The Sheldon Tapestry Maps conservation project

Project dates

2012 – 2015

Project summary

To conserve and carry out scientific and historic study of the three Bodleian Libraries' Sheldon Tapestry Maps: Gloucestershire, Oxfordshire, and Worcestershire.

About the Sheldon Tapestry Maps

The Sheldon Tapestry Maps for Gloucestershire, Oxfordshire, Warwickshire and Worcestershire are woven in wool and silk, and are fine examples of cartography and decorative art dating from the 1590s. Commissioned by Ralph Sheldon for his home at Weston House, Warwickshire, the series illustrates these four midland counties of England, covering the country from the Bristol Channel to London. The tapestries are of major significance for cartographic history, forming a unique representation of the landscape, at a period when modern cartography was still in its infancy. Their content was largely derived from the county maps of Christopher Saxton which were surveyed and published in the 1570s, but this set of four have no forebears in English mapmaking tradition. They were ground-breaking developments at the time of their creation.

Two of the original set, Oxfordshire and Worcestershire, are owned by the Bodleian, which received them in 1809 as a gift from Richard Gough. Furthermore, a sizeable proportion of the Gloucestershire tapestry map was purchased by the Library at auction in 2007, complementing two smaller sections already held in the collection. More of the Gloucestershire map is held in private hands. The final tapestry in the set illustrates Warwickshire, and is held by Warwickshire Museum. The Warwickshire map is the only one of the four which survives completely intact. The remainder are only partially complete, with Oxfordshire and Worcestershire having lost significant portions of their content to moths, whilst Gloucestershire has been broken up into many parts, not all of which have survived. All four tapestry maps were in the Sheldon family’s possession until 1781 when they were sold along with the remainder of the contents of Weston House.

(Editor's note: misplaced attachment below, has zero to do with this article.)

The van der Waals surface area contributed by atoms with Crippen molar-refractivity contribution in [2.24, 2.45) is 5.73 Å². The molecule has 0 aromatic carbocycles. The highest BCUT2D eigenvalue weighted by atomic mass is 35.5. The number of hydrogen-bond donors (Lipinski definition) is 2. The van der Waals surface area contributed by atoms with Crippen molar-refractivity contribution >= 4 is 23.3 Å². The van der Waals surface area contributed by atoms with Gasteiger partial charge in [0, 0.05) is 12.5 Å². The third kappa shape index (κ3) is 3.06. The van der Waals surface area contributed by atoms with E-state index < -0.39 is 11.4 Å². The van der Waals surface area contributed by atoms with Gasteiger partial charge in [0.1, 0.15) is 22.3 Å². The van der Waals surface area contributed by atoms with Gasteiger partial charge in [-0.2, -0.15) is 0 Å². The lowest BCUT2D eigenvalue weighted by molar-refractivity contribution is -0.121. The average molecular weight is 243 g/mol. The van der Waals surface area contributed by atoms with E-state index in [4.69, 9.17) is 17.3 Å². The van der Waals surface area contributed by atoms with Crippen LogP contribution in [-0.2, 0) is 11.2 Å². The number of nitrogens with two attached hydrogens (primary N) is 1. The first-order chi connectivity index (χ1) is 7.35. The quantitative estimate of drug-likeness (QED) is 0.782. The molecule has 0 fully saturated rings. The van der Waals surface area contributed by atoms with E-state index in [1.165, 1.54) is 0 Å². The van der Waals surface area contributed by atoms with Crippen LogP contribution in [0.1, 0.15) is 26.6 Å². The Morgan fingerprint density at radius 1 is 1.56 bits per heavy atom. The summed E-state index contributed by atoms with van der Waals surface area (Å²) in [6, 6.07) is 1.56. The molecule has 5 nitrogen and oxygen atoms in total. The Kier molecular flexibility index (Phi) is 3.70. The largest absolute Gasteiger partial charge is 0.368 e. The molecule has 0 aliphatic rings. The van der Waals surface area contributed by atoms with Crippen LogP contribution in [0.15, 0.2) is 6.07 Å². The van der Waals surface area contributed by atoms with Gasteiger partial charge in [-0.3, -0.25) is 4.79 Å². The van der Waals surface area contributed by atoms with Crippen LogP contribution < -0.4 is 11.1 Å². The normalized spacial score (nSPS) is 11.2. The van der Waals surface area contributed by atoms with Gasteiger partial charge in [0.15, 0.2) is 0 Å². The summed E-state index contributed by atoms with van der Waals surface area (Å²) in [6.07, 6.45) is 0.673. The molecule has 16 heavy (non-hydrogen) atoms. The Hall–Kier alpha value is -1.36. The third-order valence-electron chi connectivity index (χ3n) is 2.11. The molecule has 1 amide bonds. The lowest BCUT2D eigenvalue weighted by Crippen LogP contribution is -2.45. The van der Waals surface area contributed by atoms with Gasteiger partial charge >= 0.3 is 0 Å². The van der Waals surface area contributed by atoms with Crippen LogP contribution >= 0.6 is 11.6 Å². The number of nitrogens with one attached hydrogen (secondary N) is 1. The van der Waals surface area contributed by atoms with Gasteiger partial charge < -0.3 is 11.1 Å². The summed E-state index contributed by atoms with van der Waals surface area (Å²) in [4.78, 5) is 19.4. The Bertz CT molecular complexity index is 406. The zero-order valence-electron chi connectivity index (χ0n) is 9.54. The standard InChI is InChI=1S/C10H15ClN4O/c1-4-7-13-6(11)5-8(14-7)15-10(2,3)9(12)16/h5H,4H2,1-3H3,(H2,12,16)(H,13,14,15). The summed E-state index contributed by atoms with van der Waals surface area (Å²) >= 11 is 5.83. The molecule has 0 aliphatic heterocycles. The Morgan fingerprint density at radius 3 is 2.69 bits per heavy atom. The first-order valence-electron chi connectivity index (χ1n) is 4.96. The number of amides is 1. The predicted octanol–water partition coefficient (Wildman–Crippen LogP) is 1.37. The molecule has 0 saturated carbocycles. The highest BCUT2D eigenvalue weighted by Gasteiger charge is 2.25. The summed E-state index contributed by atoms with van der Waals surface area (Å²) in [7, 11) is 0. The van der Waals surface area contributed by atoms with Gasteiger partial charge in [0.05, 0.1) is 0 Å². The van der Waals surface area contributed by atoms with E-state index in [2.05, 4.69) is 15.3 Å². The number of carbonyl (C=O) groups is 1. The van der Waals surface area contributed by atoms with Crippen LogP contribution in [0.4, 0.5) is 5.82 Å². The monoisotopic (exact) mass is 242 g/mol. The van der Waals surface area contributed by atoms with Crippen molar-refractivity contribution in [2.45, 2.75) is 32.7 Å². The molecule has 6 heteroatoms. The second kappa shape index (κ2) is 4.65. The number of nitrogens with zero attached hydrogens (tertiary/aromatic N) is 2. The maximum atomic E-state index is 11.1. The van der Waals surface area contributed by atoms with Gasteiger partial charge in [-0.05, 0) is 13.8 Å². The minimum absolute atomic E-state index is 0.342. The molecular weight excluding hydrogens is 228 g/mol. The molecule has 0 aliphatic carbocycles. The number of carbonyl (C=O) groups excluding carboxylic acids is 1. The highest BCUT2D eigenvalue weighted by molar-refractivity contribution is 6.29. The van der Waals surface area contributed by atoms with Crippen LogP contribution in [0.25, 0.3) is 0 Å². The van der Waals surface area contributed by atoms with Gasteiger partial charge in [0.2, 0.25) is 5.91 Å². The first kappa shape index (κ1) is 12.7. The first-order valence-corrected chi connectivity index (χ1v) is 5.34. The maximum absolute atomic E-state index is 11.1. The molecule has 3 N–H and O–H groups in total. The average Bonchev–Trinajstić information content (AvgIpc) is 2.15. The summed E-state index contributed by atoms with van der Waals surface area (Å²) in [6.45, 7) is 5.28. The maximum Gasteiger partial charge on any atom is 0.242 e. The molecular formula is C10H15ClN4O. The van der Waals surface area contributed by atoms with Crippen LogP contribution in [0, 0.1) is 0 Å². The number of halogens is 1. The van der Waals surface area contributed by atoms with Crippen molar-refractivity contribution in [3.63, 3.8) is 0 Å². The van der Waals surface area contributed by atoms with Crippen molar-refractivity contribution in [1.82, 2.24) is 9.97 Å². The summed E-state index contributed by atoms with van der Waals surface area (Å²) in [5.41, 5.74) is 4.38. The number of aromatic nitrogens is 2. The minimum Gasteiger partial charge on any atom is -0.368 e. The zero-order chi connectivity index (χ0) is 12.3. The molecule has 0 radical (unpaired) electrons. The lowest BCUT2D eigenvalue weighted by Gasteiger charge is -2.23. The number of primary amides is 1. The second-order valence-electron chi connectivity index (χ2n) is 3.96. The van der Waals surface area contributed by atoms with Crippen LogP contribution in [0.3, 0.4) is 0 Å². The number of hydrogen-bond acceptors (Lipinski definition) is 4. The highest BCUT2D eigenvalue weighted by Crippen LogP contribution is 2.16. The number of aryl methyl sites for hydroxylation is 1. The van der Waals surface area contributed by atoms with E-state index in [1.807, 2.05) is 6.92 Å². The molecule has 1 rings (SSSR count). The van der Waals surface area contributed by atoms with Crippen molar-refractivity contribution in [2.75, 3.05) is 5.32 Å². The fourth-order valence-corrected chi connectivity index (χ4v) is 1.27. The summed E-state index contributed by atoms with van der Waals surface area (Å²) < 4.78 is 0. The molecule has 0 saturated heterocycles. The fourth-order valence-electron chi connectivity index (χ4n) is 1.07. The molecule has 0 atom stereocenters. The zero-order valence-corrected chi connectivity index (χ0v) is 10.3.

Conservation treatment

A team of conservators from the National Trust’s tapestry studio at Blickling Hall, Norfolk, was appointed to undertake work on all three of the Bodleian’s tapestry maps, plus on a small set of accompanying fragments. The tapestries were cleaned at De Witt in Mechelen (Belgium), before returning to Norfolk for further conservation treatment, which included:

  • Incorporating green fabric as both an infill and a lining, and eventually as full support for the tapestries.
  • A stitched support for the tapestries. The fragments were positioned and tacked onto the mounting fabric, rolled and put on the frame.
  • Putting in the grid support stitches, then overstitch long or breaking slits using a cotton- covered polyester thread. The combination of these stitches will give a good overall support to the tapestry.
  • Stitching was carried out to secure the holed and damaged edges of the tapestry fragments using either long or short stitch or laid and couched threads. It was colour matched to tone in with the damaged area and provided localised support.
  • Work was carried out to areas of text. The lettering was originally woven in a dark brown wool weft thread which was commonly dyed with an iron mordant. National Trust dyed a range of dark brown wool threads using stable chemical dyes to embroider damaged lettering in order to obtain a clear reading. Turnback of the edges.

Analysis of dyes and mordants

In order to identify the dyes used in these tapestries, the Conservation & Collection Care Department collaborated with The National Museums of Scotland, the University of Edinburgh, and The Metropolitan Museum of Art, New York.

The designer of the tapestries and the names of the weavers are unknown. Ralph Sheldon’s father had allowed a Flemish weaver, Richard Hyckes, the use of the family manor house at Barcheston, Warwickshire, in the hope Hyckes could train young men in a skill not previously practised in England – Hyckes’ name is woven into the Worcestershire tapestry, indicating his involvement as a master weaver. Experts in the analysis of dyes and mordants from our partner institutions will be aiming to answer technical questions that could bring us closer to understanding the provenance of the tapestries. We will also use the data obtained to inform the preservation plan for the Bodleian's tapestries, one of which (Oxfordshire) is currently on display at the Weston Library in Oxford.

The investigation into the dyes used to produce these magnificent tapestries was also the subject of a PhD, conducted by Lore Troalen.


This conservation treatment of the Worcestershire fragment was made possible thanks to generous donations from The JP Getty Jnr Charitable Trust, Clothworkers Company, and a number of private donors.

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